Petersen WL, Ciociola AA, Sykes DL, McSorley DJ, Webb DD. Ranitidine Bi citrate plus clarithromycin is effective for healing duodenal ulcer, eradicating Helicobacter pylori and reducing ulcer recurrence. Aliment. Pharmacol. Ther. 1996; 10: 2516.
  • 19
    Lanza F, Ciociola AA, Sykes DL, Heath A, McSorley DJ, Webb DD. Ranitidine Bi citrate plus clarithromycin is effective in eradicating Helicobacter pylori; healing duodenal ulcer and preventing ulcer relapse. Gastroenterology 1996; 110: A172.
  • 20
    Bruno JM, Jones HP, Kubik CM, Gmettinger JK. The low prevalence of Helicobacter pylori in a military treatment facility. Gastroenterology 1997; 112: A79.
  • 21
    Sprung DJ, Apter MN. What is the role of Helicobacter pylori in peptic ulcer and gastric cancer outside the big cities? J. Clin. Gastroenterol. 1998; 26: 603.
  • 22
    Sprung DJ, Gano B. The natural history of duodenal ulcer disease and how it relates to Helicobacter pylori. Am. J. Gastroenterol. 1997; 92: 1655 (Abstract).
  • 23
    Dres Pest P, Zarate J, Varsky C, Man F, Schraier M. Helicobacter pylori in recently diagnosed versus chronic duodenal ulcer. Acta Gastroent. Latinoamer 1996; 26: 2736.
  • 24
    Parsonnet J. Helicobacter pylori: The size of the problem. Gut 1998; 43 (Suppl. 1): S69.
  • 25
    Kurata JH, Nogawa AN. Meta-analysis of risk factors for peptic ulcer, NSAIDs, Helicobacter pylori and smoking. J. Clin. Gastroenterol. 1997; 24: 217.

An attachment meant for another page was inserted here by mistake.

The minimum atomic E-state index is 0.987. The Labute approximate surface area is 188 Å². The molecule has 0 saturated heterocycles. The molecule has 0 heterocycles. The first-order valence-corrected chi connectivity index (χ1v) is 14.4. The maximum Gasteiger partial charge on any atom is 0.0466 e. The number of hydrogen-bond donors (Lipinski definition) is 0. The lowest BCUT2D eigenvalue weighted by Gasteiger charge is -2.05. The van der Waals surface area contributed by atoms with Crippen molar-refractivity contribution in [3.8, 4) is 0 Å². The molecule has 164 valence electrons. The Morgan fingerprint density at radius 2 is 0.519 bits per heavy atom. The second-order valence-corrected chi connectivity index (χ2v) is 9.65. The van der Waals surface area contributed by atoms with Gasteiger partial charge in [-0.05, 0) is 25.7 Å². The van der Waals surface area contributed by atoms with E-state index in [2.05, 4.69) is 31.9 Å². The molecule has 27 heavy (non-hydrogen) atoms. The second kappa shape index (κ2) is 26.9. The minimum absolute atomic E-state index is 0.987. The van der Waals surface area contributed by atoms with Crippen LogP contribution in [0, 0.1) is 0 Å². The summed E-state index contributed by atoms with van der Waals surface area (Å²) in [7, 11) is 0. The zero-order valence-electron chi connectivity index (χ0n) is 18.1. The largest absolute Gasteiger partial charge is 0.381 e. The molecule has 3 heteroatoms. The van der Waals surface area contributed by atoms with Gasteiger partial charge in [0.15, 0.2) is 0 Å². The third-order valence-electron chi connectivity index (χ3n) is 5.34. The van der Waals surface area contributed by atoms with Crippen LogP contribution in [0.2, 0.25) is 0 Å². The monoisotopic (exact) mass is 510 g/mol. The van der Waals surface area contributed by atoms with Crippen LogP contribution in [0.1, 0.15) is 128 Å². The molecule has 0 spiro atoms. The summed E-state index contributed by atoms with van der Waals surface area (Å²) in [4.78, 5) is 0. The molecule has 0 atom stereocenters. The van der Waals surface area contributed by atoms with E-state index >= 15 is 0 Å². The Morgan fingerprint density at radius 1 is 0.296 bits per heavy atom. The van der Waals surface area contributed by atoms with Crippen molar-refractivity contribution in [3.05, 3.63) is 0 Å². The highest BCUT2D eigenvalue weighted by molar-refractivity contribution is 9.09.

• 26
    Racz I, Szabo A, Pecsi GY, Cpöndes M, Erenyi A, Goda M. Gastric metaplasia, acid secretion and duodenal Helicobacter pylori colonisation in duodenal ulcer patients. Gut 1998; 43 (Suppl. 2): A61.
  • 27
    Kim N, Lim SH, Lee KH, Choi SE. Long-term effect of Helicobacter pylori eradication on gastric metaplasia in patients with duodenal ulcer. J. Clin. Gastroenterol. 1998; 27: 24657.
  • 28
    Pospai D, Vissuzaine C, Marrouche M, Forestier S, Joubert-Collin M, Mignom M. Helicobacter pylori colonisation of gastric metaplasia in proximal duodenum is not an obligatory condition for a duodenal ulcer development and a preferential one. Gut 1997; 41 (Suppl. 3): A54.
  • 29
    Pospai D, Vissuzaine C, Vallot M, Mignom H. Is Helicobacter pylori colonisation of gastric metaplasia in proximal duodenum determining either duodenal ulcer development or duodenal ulcer relapse? Gut 1997; 41 (Suppl. 3): A108.
  • 30
    Graham DY, Hirschowitz B, Ciociola AA et al. Ranitidine bismuth citrate and amoxicillin for the treatment of duodenal ulcer disease. Am. J. Gastroenterol. 1995: 90: 1634 (Abstract).
  • 31